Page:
A Catholic, a Protestant, and a Jew stand united for religious freedom in today’s WSJ:
Coverage of this story has almost invariably been framed as a conflict between the federal government and the Catholic bishops. Zeroing in on the word "contraception," many commentators have taken delight in pointing to surveys about the use of contraceptives among Catholics, the message being that any infringement of religious freedom involves an idiosyncratic position that doesn't affect that many people.
Nothing could be further from the truth. The Catholic Church's teaching on contraception (not to mention abortion and surgical sterilization) has been clear, consistent and public. HHS Secretary Kathleen Sebelius's decision would force Catholic institutions either to violate the moral teachings of the Catholic Church or abandon the health-care, education and social services they provide the needy. This is intolerable.
And while most evangelicals take a more permissive view of contraception, they share with Catholics the moral conviction that the taking of human life in utero, whether surgically or by abortifacient drugs, violates the basic human right to life. Evangelical nonprofits such as Prison Fellowship would therefore also have to choose between violating their consciences or paying fines that would ultimately destroy their ability to help the people they are committed to helping.
Even worse than the financial impact is the breach of faith represented by Ms. Sebelius's decision. Her notion of an "appropriate balance" between religious freedom and "increasing access" to "important preventive services" stands the First Amendment on its head.
Meanwhile, the Nihilist in Golf Pants is more sanguine about the prospects of lay Catholics recognizing the importance of the matter and responding appropriately:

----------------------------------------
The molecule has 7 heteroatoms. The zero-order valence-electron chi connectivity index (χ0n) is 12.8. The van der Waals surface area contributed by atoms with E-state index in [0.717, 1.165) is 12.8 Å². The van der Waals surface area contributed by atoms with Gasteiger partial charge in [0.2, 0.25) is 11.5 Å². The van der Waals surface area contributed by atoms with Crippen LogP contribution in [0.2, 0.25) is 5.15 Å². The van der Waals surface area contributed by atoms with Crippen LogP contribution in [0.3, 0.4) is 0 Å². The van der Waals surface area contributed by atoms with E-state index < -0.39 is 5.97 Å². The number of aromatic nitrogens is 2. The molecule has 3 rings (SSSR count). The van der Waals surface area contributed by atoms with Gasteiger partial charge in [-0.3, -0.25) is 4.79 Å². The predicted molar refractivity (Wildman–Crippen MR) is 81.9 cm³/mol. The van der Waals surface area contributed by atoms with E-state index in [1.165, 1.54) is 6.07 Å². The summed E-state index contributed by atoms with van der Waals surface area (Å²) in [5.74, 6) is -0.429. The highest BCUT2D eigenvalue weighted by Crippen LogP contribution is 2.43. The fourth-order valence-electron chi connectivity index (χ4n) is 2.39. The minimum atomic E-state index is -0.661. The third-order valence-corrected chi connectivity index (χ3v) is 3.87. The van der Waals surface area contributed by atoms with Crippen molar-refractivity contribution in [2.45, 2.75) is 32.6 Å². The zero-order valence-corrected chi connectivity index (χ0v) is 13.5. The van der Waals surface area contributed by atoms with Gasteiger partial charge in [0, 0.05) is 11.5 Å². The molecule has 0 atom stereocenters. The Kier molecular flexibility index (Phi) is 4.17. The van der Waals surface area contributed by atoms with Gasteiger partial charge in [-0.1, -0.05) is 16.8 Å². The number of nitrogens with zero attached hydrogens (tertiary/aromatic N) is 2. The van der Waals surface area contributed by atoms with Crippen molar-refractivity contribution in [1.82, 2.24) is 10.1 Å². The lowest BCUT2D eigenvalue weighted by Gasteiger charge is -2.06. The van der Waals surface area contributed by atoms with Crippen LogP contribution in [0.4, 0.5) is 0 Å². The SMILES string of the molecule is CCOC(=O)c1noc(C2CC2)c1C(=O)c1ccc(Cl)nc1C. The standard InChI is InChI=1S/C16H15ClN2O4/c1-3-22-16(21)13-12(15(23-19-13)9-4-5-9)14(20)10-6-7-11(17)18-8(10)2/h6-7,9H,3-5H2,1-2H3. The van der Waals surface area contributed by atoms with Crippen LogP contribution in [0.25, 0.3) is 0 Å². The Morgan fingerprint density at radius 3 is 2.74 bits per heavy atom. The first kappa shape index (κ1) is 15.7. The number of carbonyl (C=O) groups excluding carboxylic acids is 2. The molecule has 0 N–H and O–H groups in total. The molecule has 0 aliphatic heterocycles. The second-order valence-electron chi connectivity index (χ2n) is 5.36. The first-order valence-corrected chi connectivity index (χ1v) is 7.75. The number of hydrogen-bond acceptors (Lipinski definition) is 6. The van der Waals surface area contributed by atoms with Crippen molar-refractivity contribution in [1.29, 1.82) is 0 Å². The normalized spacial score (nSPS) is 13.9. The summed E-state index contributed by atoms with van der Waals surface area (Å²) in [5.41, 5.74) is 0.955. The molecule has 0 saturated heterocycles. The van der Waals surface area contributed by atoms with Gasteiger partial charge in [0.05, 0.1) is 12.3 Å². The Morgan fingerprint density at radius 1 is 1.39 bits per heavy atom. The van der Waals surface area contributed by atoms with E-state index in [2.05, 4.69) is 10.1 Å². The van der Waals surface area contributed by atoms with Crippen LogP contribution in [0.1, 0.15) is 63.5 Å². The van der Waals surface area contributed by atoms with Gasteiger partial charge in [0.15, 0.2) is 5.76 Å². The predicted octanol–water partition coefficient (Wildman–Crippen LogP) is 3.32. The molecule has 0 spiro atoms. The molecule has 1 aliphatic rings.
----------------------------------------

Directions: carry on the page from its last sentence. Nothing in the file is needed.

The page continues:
I know you're skeptical of the typical Catholic reaction to the HHS mandate. I've got a few data points to consider:
- My parents attend a fairly conservative Church in Florida; their pastor told the congregation in no uncertain terms last week that they couldn't vote for Obama in good conscience. I'm sure the issue will come up again as November nears (the best part about this is it came one day after my mom accused me of exaggerating the impact of the decision).
- Two liberal Catholic Washington Post columnists, EJ Dionne and Melinda Henneberger have been critical of the decision to the point that they said it must be reversed for them to support Obama in November
- (I hesitate to mention this because it's internet hearsay but) on NDNation's political board, a well known poster who claims an ND BA and a Harvard JD and bragged all 2008 about his high place in the East Coast Obama campaign staff publicly denounced Obama, admitted that he was played for a fool and started that he won't vote for O even if he reverses his decision. Previously, he's espoused the position that a vote for Obama was completely consistent with the Catholic view of morality.
I predict a comfortable Republican victory in November.
I wish I could be so comfortable.